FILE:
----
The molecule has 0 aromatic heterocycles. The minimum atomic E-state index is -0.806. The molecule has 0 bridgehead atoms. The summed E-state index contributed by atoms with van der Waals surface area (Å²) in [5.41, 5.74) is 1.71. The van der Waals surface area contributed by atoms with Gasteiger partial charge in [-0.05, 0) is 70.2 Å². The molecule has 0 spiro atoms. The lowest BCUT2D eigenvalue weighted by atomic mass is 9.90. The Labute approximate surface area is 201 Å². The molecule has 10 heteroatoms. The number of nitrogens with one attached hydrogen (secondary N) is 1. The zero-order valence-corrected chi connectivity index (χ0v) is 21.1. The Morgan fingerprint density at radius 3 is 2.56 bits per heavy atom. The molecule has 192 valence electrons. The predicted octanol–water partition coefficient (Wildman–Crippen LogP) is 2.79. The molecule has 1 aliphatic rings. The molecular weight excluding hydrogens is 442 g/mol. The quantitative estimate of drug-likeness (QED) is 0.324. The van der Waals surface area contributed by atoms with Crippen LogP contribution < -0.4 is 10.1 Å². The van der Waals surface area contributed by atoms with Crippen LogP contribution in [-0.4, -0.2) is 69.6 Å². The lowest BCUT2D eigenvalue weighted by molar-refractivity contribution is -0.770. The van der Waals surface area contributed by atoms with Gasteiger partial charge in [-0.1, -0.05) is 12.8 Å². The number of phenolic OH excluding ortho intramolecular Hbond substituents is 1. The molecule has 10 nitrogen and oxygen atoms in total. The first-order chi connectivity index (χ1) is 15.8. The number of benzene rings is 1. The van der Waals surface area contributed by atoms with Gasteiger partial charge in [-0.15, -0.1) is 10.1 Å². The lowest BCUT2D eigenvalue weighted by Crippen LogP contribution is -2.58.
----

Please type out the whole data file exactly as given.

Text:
The molecule has 0 aromatic heterocycles. The minimum atomic E-state index is -0.806. The molecule has 0 bridgehead atoms. The summed E-state index contributed by atoms with van der Waals surface area (Å²) in [5.41, 5.74) is 1.71. The van der Waals surface area contributed by atoms with Gasteiger partial charge in [-0.05, 0) is 70.2 Å². The molecule has 0 spiro atoms. The lowest BCUT2D eigenvalue weighted by atomic mass is 9.90. The Labute approximate surface area is 201 Å². The molecule has 10 heteroatoms. The number of nitrogens with one attached hydrogen (secondary N) is 1. The zero-order valence-corrected chi connectivity index (χ0v) is 21.1. The Morgan fingerprint density at radius 3 is 2.56 bits per heavy atom. The molecule has 192 valence electrons. The predicted octanol–water partition coefficient (Wildman–Crippen LogP) is 2.79. The molecule has 1 aliphatic rings. The molecular weight excluding hydrogens is 442 g/mol. The quantitative estimate of drug-likeness (QED) is 0.324. The van der Waals surface area contributed by atoms with Crippen LogP contribution < -0.4 is 10.1 Å². The van der Waals surface area contributed by atoms with Crippen LogP contribution in [-0.4, -0.2) is 69.6 Å². The lowest BCUT2D eigenvalue weighted by molar-refractivity contribution is -0.770. The van der Waals surface area contributed by atoms with Gasteiger partial charge in [-0.1, -0.05) is 12.8 Å². The number of phenolic OH excluding ortho intramolecular Hbond substituents is 1. The molecule has 10 nitrogen and oxygen atoms in total. The first-order chi connectivity index (χ1) is 15.8. The number of benzene rings is 1. The van der Waals surface area contributed by atoms with Gasteiger partial charge in [-0.15, -0.1) is 10.1 Å². The lowest BCUT2D eigenvalue weighted by Crippen LogP contribution is -2.58.